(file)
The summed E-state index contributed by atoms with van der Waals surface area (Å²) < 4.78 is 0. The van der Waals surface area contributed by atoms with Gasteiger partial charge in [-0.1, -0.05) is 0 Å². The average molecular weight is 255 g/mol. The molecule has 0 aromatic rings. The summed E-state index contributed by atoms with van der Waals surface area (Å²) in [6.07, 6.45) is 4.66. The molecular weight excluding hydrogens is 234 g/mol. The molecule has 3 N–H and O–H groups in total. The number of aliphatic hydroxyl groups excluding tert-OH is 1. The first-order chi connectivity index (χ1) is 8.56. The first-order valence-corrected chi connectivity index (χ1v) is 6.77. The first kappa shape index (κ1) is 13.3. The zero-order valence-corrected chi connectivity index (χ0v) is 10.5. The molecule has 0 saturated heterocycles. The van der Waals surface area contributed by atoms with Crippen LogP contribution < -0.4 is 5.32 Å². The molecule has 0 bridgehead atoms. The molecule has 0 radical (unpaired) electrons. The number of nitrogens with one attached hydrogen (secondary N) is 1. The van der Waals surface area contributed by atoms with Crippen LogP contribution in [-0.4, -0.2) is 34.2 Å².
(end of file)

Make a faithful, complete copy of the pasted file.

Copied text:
The summed E-state index contributed by atoms with van der Waals surface area (Å²) < 4.78 is 0. The van der Waals surface area contributed by atoms with Gasteiger partial charge in [-0.1, -0.05) is 0 Å². The average molecular weight is 255 g/mol. The molecule has 0 aromatic rings. The summed E-state index contributed by atoms with van der Waals surface area (Å²) in [6.07, 6.45) is 4.66. The molecular weight excluding hydrogens is 234 g/mol. The molecule has 3 N–H and O–H groups in total. The number of aliphatic hydroxyl groups excluding tert-OH is 1. The first-order chi connectivity index (χ1) is 8.56. The first-order valence-corrected chi connectivity index (χ1v) is 6.77. The first kappa shape index (κ1) is 13.3. The zero-order valence-corrected chi connectivity index (χ0v) is 10.5. The molecule has 0 saturated heterocycles. The van der Waals surface area contributed by atoms with Crippen LogP contribution < -0.4 is 5.32 Å². The molecule has 0 bridgehead atoms. The molecule has 0 radical (unpaired) electrons. The number of nitrogens with one attached hydrogen (secondary N) is 1. The van der Waals surface area contributed by atoms with Crippen LogP contribution in [-0.4, -0.2) is 34.2 Å².